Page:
MURFREESBORO — Blind since birth, John Harris attended MTSU in the late 1970s and later returned to become the university’s first Disabled Student Services director in 1985.
This week, Harris will be retiring from the job he calls “the greatest thing ever to happen to me” after 27-plus years of service as an iconic member of the university staff.
A native of Munford, Tenn., in Tipton County, Harris officially will retire Thursday, Aug. 15, but will stay on in a part-time capacity while a replacement is found. The university held a celebration for Harris on Tuesday in the Keathley University Center.
One of the most treasured people on campus because of his outgoing personality, attitude and how he treats others, Harris said it was time to leave.
“Sometimes you kind of need to know when it’s time to do something different or move in another direction,” he said. “Two questions I kept asking myself were, ‘Do I have enough money to live on and could I wake up every morning at 7 or 7:30 and not have anywhere to go?’ For 27 years, I had this job. How am I going to manage that?”
Factoring into his decision was changing technology.
“What I do best is sitting down with students and mapping out a strategy for life,” he said. “You don’t have a lot of time to do that. Things just move too fast.”
Harris, who turns 62 on Oct. 27, leaves a lasting impression on his superiors and colleagues for his efforts in administering the Americans with Disabilities Act and his being in the corner for students with disabilities. The MTSU program recently had 770 students with disabilities that range from vision, hearing, physical, psychological, learning and others.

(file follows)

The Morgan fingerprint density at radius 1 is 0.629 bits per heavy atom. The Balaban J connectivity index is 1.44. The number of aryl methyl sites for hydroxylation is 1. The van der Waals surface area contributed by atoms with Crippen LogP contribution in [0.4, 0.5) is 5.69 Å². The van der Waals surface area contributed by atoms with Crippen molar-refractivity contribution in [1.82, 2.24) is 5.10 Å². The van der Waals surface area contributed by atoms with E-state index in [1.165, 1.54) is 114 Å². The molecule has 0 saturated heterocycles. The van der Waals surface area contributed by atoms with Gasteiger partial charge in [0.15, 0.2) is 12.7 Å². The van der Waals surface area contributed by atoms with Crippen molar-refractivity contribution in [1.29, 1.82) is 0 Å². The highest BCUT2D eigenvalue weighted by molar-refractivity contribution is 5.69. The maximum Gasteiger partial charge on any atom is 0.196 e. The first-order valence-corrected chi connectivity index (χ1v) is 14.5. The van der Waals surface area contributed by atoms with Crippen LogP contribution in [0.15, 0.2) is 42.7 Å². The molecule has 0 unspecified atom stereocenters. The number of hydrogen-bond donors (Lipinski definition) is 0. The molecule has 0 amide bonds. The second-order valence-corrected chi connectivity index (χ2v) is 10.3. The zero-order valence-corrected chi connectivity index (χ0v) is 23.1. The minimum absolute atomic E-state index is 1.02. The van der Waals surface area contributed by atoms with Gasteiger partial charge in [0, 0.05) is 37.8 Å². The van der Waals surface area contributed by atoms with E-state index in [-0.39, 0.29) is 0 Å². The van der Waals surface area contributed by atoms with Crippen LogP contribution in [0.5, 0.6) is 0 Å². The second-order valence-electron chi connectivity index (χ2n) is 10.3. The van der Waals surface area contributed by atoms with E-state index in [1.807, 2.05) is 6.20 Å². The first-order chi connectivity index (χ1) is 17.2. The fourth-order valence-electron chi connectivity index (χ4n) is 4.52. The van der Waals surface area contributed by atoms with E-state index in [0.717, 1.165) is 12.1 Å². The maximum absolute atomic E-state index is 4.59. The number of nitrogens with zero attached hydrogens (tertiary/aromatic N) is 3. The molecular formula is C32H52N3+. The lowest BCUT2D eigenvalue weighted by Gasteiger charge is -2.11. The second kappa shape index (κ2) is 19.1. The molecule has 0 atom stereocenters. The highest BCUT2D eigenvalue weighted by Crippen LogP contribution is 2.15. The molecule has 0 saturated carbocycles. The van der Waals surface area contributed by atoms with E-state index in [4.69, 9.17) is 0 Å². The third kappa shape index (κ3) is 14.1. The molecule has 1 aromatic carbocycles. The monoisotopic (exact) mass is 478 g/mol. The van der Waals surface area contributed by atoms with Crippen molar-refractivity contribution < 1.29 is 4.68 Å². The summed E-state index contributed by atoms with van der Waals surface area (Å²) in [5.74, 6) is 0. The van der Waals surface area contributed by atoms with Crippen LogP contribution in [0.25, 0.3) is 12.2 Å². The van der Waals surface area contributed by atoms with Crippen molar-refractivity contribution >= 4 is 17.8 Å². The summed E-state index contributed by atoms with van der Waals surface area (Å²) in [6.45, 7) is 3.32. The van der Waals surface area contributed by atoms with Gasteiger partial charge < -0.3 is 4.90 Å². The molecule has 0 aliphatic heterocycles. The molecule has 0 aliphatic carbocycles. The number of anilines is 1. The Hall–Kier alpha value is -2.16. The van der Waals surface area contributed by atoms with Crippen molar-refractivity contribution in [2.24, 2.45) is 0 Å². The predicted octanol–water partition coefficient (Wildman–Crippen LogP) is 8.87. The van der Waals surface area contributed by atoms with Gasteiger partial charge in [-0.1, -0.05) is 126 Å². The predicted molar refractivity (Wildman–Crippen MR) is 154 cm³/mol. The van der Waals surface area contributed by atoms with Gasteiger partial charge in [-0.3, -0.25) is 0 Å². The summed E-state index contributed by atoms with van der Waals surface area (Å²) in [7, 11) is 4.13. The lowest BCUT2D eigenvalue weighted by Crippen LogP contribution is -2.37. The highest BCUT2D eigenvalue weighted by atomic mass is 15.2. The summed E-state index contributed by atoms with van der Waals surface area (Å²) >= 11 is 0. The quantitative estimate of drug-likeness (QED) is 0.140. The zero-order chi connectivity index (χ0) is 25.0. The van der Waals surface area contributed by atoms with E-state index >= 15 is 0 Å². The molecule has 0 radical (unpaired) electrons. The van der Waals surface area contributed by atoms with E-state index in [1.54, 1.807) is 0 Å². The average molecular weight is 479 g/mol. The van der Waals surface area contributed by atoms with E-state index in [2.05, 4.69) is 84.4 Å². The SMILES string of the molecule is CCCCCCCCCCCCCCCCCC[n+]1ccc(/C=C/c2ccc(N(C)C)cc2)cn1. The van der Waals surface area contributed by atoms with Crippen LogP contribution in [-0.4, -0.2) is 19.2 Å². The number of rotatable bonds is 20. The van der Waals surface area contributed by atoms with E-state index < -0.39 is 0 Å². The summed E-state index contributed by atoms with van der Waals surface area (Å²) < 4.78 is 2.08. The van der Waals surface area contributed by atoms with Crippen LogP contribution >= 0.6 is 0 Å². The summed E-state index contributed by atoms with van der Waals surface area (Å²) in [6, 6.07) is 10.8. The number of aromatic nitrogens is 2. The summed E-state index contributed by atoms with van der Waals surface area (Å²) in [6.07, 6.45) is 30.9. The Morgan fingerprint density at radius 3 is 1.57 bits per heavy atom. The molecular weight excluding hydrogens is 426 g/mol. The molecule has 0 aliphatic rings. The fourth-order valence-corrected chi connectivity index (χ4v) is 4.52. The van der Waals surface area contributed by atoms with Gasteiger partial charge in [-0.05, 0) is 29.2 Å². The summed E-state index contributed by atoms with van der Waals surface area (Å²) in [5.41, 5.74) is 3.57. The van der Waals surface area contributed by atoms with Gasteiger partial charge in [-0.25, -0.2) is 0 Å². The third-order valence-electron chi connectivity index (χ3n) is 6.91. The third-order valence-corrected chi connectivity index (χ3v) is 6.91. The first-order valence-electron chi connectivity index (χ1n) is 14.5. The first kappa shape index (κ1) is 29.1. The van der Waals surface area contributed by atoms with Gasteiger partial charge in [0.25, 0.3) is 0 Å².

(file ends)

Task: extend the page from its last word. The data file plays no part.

“John is like an ADA celebrity within the state,” said Dr. Watson Harris, ADA coordinator and director of MTSU’s Academic Technology Planning and Projects. “And he deserves this celebrity status. He is an excellent advocate for students with disabilities. His heart is in helping these students survive not only college, but pushing them to be successful in life.”
Sarah Sudak, associate vice president for Student Affairs and dean of students, said Harris “established the program at MTSU and has grown the program over the years to serve the needs of our varied students. Throughout his years of service, John has broadened his reach beyond the MTSU campus and has become a valuable resource across the state.”
“But he has never forgotten that his roots are at MTSU,” Sudak added. “I know John is eager to see the program reach the next level, and we are committed to insuring his legacy continues to serve our students well.”
Deb Sells, vice president for Student Affairs, said Harris “has left an indelible mark on MTSU, having been the primary builder of our highly successful program to support disabled students on our campus.”
“John has served as a skilled service provider, while also serving as a role model for students pursuing their education and career,” Sells said. “John’s strength has been his ability to build effective relationships, not only with students, but with faculty, staff, parents, legislators and other professionals throughout the state. He will be missed.”
Harris said he was a captain who compiled a 21-3 individual record wrestling in the 120-pound weight division when in high school at Tennessee School for the Blind in Nashville. He is a season ticket holder for MTSU football, men’s and women’s basketball and baseball games. Influenced by his grandfather, who was a Brooklyn Dodgers fan, Harris remains a Los Angeles Dodgers baseball fan, listening to many of their games on radio and occasionally on television.
How does Harris want to be remembered?
“That I love the school (MTSU), that I gave everything I had every day I came to work and that I never wanted to leave work any day and say I didn’t try to help students that day.”